Handling a Picky Eater
Driving with my sister one morning, her 2-year-old daughter excitedly began pointing to her favorite fast-food chain. “She was born with a milkshake straw in her mouth,” my sister quipped. It got me thinking about the so-called foods that kids love to eat these days.
It also brought to mind a recent conversation I had with another mom. She said her young son would “only eat white stuff and pizza.” He would insist, “Nothing green!” “Not exactly a balanced diet,” I commented. The mom shrugged. I could only think that she was making things “easier” for herself now but much harder down the road. And harder for her son, whose lack of dietary adventure put him at risk for nutritional deprivation, not to mention malnutrition.
Her attitude contrasted greatly with the way another mom handled the issue with her son. He did not want to eat the gluten-free, dairy-free diet the family had adopted on his behalf. Holding the line, she put the same gluten-free, dairy-free food the family ate on her son’s plate. He refused to eat...so she excused him from the table. (No snacks later.) The next meal, the same thing. The next and the next. Mom and dad fretted…but waited. For two days, there was a food strike. Finally, on the third day, their son sat down and ate with the family.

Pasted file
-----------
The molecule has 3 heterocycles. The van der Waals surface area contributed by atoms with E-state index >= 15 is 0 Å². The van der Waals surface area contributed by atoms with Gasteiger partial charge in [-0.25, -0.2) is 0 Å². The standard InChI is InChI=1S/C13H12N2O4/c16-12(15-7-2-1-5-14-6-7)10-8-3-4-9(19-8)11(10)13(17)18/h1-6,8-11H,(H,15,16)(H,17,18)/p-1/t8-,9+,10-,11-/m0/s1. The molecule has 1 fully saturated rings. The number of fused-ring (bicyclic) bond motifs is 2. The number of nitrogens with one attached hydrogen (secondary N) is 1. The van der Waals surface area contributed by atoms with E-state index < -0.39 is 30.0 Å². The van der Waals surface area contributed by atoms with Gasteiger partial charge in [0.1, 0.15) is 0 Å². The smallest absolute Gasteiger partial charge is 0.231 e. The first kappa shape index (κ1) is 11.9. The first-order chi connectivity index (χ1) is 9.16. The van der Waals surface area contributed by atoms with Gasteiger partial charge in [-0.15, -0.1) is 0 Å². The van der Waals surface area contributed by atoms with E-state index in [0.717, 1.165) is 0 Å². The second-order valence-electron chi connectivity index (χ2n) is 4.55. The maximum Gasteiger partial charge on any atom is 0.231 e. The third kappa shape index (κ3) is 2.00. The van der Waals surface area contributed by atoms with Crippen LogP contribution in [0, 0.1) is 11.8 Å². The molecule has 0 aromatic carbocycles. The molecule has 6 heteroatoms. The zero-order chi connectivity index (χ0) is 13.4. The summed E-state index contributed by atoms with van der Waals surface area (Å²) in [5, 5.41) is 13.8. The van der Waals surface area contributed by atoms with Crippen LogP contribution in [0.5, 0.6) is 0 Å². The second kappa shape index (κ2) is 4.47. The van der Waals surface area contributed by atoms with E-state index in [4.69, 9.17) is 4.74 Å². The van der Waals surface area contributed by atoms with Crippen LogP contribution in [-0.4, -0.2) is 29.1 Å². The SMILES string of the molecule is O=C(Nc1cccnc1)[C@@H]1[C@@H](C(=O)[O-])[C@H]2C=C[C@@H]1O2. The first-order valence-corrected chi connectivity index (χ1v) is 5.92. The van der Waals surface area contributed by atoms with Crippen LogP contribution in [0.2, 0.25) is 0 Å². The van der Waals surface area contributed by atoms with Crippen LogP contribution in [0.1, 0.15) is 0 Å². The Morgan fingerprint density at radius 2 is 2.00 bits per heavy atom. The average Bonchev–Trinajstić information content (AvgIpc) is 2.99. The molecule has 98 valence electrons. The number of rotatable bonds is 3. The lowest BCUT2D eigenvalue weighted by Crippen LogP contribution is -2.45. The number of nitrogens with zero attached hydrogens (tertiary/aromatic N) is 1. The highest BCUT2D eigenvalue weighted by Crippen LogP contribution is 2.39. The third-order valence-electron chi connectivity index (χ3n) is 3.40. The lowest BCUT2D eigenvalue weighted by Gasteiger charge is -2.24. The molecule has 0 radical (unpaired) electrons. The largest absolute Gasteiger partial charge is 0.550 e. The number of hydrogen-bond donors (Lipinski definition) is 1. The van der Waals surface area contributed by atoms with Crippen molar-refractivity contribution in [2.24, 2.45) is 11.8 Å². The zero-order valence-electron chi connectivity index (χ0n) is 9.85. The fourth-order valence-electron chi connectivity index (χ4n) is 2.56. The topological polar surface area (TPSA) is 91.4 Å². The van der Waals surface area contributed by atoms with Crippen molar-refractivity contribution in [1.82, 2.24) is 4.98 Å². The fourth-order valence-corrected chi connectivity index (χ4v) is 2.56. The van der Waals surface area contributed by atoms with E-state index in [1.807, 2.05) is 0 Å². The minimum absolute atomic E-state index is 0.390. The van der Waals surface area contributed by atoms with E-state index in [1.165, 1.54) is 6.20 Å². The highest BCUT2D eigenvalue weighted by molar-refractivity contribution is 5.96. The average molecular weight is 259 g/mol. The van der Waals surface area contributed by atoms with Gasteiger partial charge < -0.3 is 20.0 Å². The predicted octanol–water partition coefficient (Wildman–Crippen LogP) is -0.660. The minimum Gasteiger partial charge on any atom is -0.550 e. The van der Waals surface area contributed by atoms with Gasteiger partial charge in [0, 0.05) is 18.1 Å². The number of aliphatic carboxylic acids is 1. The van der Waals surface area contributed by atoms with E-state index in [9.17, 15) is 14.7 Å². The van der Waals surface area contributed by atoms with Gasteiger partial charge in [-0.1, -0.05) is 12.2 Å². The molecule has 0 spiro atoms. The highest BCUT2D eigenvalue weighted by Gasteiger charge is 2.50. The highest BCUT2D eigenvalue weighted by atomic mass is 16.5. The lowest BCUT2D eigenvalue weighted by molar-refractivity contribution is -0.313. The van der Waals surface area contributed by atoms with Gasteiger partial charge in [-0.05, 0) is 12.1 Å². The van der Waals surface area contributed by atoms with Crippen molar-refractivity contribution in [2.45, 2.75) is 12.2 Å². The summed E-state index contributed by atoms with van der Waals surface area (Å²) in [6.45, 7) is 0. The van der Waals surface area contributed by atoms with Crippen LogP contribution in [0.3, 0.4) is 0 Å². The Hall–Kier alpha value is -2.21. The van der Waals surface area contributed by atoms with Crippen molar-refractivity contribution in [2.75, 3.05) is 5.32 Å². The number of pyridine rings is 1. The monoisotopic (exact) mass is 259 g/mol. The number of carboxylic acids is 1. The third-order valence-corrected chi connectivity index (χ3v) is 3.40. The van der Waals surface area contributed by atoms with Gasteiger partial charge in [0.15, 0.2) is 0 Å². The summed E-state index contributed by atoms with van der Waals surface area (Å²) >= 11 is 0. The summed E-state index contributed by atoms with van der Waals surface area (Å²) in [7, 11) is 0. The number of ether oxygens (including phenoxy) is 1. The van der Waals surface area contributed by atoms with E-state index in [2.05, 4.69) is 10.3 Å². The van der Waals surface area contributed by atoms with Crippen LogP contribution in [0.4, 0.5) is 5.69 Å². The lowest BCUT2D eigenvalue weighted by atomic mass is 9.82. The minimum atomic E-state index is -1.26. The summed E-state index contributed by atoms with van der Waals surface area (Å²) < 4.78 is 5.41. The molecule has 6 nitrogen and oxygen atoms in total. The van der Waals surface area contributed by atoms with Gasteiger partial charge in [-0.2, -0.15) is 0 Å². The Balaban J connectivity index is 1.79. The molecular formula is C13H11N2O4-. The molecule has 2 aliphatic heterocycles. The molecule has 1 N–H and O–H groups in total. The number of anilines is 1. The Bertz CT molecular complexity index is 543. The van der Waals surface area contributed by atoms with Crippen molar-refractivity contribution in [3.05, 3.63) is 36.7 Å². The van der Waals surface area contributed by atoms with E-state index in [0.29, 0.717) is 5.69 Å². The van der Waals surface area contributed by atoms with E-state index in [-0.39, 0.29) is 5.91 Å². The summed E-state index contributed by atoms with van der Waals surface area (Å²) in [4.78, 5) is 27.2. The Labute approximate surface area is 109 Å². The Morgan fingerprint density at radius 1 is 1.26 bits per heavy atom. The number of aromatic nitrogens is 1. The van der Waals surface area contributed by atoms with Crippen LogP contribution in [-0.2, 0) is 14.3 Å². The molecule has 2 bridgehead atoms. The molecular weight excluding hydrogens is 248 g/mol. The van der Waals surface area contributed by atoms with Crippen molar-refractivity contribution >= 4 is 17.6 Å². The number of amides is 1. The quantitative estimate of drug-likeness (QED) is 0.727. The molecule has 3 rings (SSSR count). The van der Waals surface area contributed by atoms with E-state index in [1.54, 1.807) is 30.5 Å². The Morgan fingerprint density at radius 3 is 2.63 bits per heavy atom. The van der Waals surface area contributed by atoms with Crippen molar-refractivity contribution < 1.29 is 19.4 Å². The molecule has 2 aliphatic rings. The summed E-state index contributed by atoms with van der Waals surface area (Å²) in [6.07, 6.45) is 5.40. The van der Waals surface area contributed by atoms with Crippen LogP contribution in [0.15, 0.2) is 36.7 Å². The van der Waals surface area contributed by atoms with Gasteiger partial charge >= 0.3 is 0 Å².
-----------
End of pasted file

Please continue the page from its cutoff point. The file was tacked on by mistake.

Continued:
“Short-term pain, long-term gain,” explained the mom, tremendously relieved.
Could you bear it if your child went on a food strike? How would you handle a young child who wouldn’t eat a food or food group?